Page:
From creating a software bill of materials for applications your company uses to supporting open source projects and maintainers, businesses need to step up their efforts to help reduce risks. PDF Software is at the core of all modern businesses and is crucial in every aspect of operations. Almost every business will use open source software, knowingly or otherwise, since even proprietary software depends on open source libraries. OpenUK's 2022 "State of Open" report found that 89% of businesses were relying on open source software, but not all of them are clear on the details of the software they rely on. Businesses are increasingly demanding more information about their operation-critical software. Responsible businesses are taking a detailed interest in their software supply chain and creating a software bill of materials (SBOM) for each application. This level of information is crucial so that when security flaws are identified in their software, they can immediately be certain which software and versions are in use, and which systems are affected. Knowledge is power in these situations! Reliance on Volunteers In late 2021, a security vulnerability called Log4Shell was identified in a widely used Java logging framework, Log4j. Since this is a widely used, open source library, the vulnerability was well-publicized, and fixes were expected. However, the maintainers of the project were volunteers . They had day jobs and were not on call for urgent security fixes, even if a large number of systems were affected. This vulnerability alone was estimated to have affected 93% of enterprise cloud environments. At the time, there was some negative press about open source, but the truth is that if this was a closed-source component, the vulnerability may never have been publicly known, leaving organizations open to attack. The open source nature of the library meant that it could be inspected, the problems found, and advice offered by others. So, yes, the maintainers weren't on call for security problems in their volunteer project. The big question, then, is: How did we get into a situation where major companies were depending on software that was the responsibility of someone who does something else to pay their bills? Neglect of software dependencies is a risky business whatever the license of the software, but when it's open source and very widely used, it becomes especially dangerous. Sticking with the story of one vulnerability; the problem had existed in the codebase for years, but wasn't spotted. The tool that was so widely used was not, in fact, so widely supported — and what happened next is history . This story is repeated over and over, across so many businesses that have critical dependencies but don't take action to support either the maintainers or the projects themselves. Having an SBOM for the software used by a business means they have the information on hand. For organizations that supply software to others, the expectation of supplying the SBOM alongside the code is increasingly the norm. Know Dependencies to Assess Risk Bringing knowledge of the dependencies makes it easier to assess the risk associated with each one. These open source projects are the simplest to assess: are issues responded to, and have there been any releases recently? Being able to see the maintainers and project activity for each project gives good insight into the project's health. Businesses can play their part to reduce the risks by supporting the projects upon which they depend. Some projects accept sponsorship directly via the GitHub Sponsors scheme, others might instead appreciate offers of hosting, or a security audit. Every open source project appreciates contributions. If your business had created this library itself, then the engineers inside the company would have to fix every bug themselves. Open source is more like a shared ownership scheme. We don't all have to build the same thing repeatedly, but rather can contribute, which is both less effort and leads to better quality as a result. One of the most impactful things businesses can do is use a little of their engineering resources and contribute to bug fixes or features to projects that are so core to the business. Keeping your own engineers involved in a project has many benefits. They get to know it and can keep an eye on new features, or when a new release is available. Crucially, the business has insight into the health and status of the dependent project and is part of what keeps it healthy, reducing the risk to the business of a problem with a dependency. A number of organizations, including Aiven, have an OSPO (open source program office), with staff dedicated to contributing to or even maintaining the projects used by the organization. These departments often contribute to the general presence of the company in the open source ecosystem and enable other employees to engage with open source. Another approach is to support the organizations that exist to support open source. The OpenSSF (Open Source Security Foundation) works to improve the security of open source projects and is funded by the organizations that depend on those projects. It also publishes excellent learning resources so that businesses can educate themselves about the risks of the software they use. Another similar organization is Tidelift , which partners with maintainers to ensure certain basic requirements are met, again funded by the organizations. Tidelift also provides tooling and education to help businesses manage their software supply chain and adopt best practices in this area. Securing a Safer Software Future Businesses depend on software, and this includes open source software, which is widely used and typically more secure than proprietary alternatives. This is a smart move, but an even smarter move is to have clear knowledge of the software supply chain and its dependencies. When a problem does arise, depending on healthy projects and having the details of your software available helps every organization. If every organization did this, then the risk of having events such as the Log4Shell vulnerability are reduced.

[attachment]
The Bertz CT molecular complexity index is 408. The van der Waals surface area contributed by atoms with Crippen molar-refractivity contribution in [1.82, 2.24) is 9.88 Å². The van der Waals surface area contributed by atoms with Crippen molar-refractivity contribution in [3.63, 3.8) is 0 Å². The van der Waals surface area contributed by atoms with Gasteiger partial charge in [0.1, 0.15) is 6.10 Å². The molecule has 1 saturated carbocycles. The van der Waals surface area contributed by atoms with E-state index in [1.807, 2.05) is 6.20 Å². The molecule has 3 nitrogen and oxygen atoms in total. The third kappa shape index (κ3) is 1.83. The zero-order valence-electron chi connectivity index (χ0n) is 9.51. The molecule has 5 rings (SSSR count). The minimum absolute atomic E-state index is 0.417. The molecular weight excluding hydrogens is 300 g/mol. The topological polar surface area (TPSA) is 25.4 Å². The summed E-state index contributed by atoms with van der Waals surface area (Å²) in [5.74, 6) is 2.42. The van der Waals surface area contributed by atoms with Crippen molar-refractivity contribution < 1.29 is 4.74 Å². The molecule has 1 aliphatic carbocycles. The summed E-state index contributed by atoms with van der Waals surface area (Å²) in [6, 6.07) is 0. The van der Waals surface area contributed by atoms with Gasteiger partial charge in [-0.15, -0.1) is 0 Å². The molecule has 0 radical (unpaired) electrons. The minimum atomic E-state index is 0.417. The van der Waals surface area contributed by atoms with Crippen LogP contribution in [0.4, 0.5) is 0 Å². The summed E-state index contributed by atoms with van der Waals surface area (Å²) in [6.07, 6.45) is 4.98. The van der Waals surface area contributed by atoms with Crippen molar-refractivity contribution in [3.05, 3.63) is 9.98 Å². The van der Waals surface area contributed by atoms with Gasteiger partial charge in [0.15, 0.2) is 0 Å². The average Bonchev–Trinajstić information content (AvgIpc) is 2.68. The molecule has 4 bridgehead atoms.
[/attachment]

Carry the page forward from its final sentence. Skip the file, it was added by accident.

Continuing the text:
Tidelift Web Traffic

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  • When was Tidelift founded?

    Tidelift was founded in 2017.

  • Where is Tidelift's headquarters?

    Tidelift's headquarters is located at 50 Milk St, Boston.

  • What is Tidelift's latest funding round?

    Tidelift's latest funding round is Series C.

  • How much did Tidelift raise?

    Tidelift raised a total of $73.5M.

  • Who are the investors of Tidelift?

    Investors of Tidelift include General Catalyst, Foundry Group, AE Industrial Partners, Cisco Investments, AEI HorizonX and 6 more.

  • Who are Tidelift's competitors?

    Competitors of Tidelift include Snyk and 2 more.